, Volume 11, Issue 1, pp 59–74 | Cite as

One Site—Multiple Visions: Visioneering Between Contrasting Actors’ Perspectives

  • Franziska Engels
  • Anna Verena Münch
  • Dagmar Simon
Original Paper


Visions of and narratives about the future energy system influence the actual creation of innovations and are thus accompanying the current energy transition. Particularly in times of change and uncertainty, visions gain crucial relevance: imagining possible futures impacts the current social reality by both creating certain spaces of action and shaping technical artifacts. However, different actors may express divergent visions of the future energy system and its implementation. Looking at a particular innovation site involving multiple stakeholders over an 8-year period, we empirically analyze the collective negotiation process of vision making, its shifting over time, and how visions eventually unfold performativity. Adopting a process perspective, we identify four different phases and the respective functions of visions and visioneering related to the site’s development by exploring the question: Why do certain visions gain importance and eventually lead to substantial changes of the project in process? Qualitative data from documents and interviews analyzed with reference to science and technology studies show the interweaving conditions that influence the visioneering and the linkage to the actual development of material artifacts. Against the backdrop of innovation projects, this paper explores visioneering as an ongoing, transformative and collective process and reveals its moments of (de)stabilization.


Vision Visioneering Innovation projects Performativity Material artifacts 



The research project “D3 Micro Smart Grid EUREF” was part of the promotional program called “International Showcase of Electric Mobility (Berlin-Brandenburg)” that was being funded by the federal government as well as by the federal states of Berlin and Brandenburg for a period of 3 years (03/2013–06/2016) as part of the federal government’s Showcase initiative. The project’s objective was the development and testing of a micro smart grid (MSG) at a designated local area. The accompanying social scientific research in this project was conducted by the TU-Campus EUREF gGmbH, an institute at the Technische Universität Berlin.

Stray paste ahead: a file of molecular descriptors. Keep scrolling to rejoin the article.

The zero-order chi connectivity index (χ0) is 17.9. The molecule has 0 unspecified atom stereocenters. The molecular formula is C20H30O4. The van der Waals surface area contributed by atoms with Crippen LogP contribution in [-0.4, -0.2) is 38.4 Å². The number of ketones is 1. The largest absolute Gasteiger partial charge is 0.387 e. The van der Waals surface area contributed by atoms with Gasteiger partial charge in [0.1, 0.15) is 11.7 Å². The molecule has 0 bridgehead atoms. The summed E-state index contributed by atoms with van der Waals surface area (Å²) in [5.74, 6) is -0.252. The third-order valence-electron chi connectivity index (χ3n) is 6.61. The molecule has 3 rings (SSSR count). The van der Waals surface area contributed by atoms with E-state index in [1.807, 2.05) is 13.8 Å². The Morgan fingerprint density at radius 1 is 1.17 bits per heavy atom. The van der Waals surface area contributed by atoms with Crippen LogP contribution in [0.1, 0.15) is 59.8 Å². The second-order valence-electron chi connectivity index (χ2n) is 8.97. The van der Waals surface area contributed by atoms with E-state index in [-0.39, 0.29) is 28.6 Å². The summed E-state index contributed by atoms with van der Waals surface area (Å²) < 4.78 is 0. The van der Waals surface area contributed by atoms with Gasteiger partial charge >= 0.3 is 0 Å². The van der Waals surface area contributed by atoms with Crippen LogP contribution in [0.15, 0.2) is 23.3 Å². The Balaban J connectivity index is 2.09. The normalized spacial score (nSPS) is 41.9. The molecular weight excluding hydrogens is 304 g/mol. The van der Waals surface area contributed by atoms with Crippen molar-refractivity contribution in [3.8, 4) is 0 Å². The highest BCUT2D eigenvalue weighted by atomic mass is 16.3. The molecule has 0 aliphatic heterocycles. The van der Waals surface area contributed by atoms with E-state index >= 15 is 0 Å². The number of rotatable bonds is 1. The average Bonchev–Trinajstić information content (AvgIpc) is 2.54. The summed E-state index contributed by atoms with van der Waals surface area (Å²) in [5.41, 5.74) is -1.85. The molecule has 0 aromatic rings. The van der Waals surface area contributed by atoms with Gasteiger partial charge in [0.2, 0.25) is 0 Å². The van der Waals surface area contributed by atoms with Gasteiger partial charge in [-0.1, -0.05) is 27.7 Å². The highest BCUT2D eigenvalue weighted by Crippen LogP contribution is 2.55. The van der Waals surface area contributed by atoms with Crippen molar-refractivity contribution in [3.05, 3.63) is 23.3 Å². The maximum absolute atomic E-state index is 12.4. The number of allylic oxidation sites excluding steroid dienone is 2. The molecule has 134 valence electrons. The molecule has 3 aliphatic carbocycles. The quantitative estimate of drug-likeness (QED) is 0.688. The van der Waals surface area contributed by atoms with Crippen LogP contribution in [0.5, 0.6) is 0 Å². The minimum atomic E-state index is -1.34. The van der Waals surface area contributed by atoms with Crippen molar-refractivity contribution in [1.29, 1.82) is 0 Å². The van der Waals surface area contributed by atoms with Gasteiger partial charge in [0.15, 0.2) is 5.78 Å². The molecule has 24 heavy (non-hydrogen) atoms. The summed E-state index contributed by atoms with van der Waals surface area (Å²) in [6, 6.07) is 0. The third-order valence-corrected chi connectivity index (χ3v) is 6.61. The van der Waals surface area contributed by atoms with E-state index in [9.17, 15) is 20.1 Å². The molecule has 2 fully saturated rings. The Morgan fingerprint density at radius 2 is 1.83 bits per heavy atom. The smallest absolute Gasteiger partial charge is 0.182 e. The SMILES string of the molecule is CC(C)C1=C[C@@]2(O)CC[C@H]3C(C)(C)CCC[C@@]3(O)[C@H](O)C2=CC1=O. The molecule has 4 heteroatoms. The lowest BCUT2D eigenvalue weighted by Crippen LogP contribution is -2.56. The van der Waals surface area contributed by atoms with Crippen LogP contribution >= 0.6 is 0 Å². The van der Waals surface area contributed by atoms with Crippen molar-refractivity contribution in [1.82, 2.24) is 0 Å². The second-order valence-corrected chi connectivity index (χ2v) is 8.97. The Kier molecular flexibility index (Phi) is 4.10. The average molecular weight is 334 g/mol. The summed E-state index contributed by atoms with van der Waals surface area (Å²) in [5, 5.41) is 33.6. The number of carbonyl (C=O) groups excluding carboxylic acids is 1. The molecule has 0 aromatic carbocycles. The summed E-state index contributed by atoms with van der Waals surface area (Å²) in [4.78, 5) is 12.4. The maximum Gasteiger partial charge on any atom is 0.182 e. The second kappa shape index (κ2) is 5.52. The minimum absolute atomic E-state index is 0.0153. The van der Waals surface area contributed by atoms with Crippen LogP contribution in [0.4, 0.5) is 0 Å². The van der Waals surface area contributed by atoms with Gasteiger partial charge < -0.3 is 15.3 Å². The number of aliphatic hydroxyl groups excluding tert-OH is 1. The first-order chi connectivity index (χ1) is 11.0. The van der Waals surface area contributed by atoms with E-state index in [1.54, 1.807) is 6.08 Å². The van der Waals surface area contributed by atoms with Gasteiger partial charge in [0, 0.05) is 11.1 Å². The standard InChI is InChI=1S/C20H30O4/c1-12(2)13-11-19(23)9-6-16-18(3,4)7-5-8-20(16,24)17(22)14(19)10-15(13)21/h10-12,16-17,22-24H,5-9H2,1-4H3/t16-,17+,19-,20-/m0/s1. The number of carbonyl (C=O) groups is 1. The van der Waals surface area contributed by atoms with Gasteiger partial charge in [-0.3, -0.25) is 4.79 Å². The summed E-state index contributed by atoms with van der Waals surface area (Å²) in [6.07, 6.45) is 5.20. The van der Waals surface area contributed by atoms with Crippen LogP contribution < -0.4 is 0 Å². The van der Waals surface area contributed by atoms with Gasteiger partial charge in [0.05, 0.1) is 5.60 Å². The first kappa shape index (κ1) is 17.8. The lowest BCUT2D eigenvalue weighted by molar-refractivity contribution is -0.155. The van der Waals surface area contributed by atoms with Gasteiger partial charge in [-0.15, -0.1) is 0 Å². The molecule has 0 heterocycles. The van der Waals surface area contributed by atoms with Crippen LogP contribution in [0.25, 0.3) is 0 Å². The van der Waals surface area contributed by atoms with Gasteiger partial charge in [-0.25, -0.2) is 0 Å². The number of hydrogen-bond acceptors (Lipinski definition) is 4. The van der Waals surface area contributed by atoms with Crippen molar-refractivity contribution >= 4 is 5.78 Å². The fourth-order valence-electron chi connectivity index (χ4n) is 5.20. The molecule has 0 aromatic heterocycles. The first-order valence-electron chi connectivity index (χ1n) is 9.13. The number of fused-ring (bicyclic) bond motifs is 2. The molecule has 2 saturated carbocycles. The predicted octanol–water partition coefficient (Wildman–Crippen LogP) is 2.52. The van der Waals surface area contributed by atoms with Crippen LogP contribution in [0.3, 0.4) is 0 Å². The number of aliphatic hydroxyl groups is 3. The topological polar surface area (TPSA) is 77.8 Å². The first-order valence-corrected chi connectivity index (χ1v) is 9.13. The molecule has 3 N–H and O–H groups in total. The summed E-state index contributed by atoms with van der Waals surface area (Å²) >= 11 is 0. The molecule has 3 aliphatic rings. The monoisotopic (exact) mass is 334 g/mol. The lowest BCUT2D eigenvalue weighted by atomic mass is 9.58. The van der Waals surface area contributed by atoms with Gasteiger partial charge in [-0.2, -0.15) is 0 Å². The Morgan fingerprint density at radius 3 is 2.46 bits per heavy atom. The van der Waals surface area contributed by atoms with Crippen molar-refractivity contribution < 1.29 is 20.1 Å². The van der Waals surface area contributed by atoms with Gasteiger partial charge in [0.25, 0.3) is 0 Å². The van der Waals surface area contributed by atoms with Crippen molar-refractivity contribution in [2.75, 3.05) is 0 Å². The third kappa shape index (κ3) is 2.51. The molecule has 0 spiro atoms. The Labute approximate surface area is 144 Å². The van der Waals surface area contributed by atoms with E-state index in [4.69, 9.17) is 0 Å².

The authors would like to thank the editors of this special section as well as the hosts and participants of the session “Visioneering Sociotechnical Innovations: The Making of Visions” at the First International Conference on Anticipation in Trento (Italy), 5–7 November 2015 for their constructive comments.


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Copyright information

© Springer Science+Business Media Dordrecht 2017

Authors and Affiliations

  • Franziska Engels
    • 1
    • 2
    • 3
  • Anna Verena Münch
    • 4
  • Dagmar Simon
    • 1
  1. 1.WZB Berlin Social Science CenterBerlinGermany
  2. 2.Munich Center for Technology in Society (MCTS), Technical University of MunichMunichGermany
  3. 3.TUM School of Management, Technical University of MunichMunichGermany
  4. 4.TU-Campus EUREF gGmbHBerlinGermany

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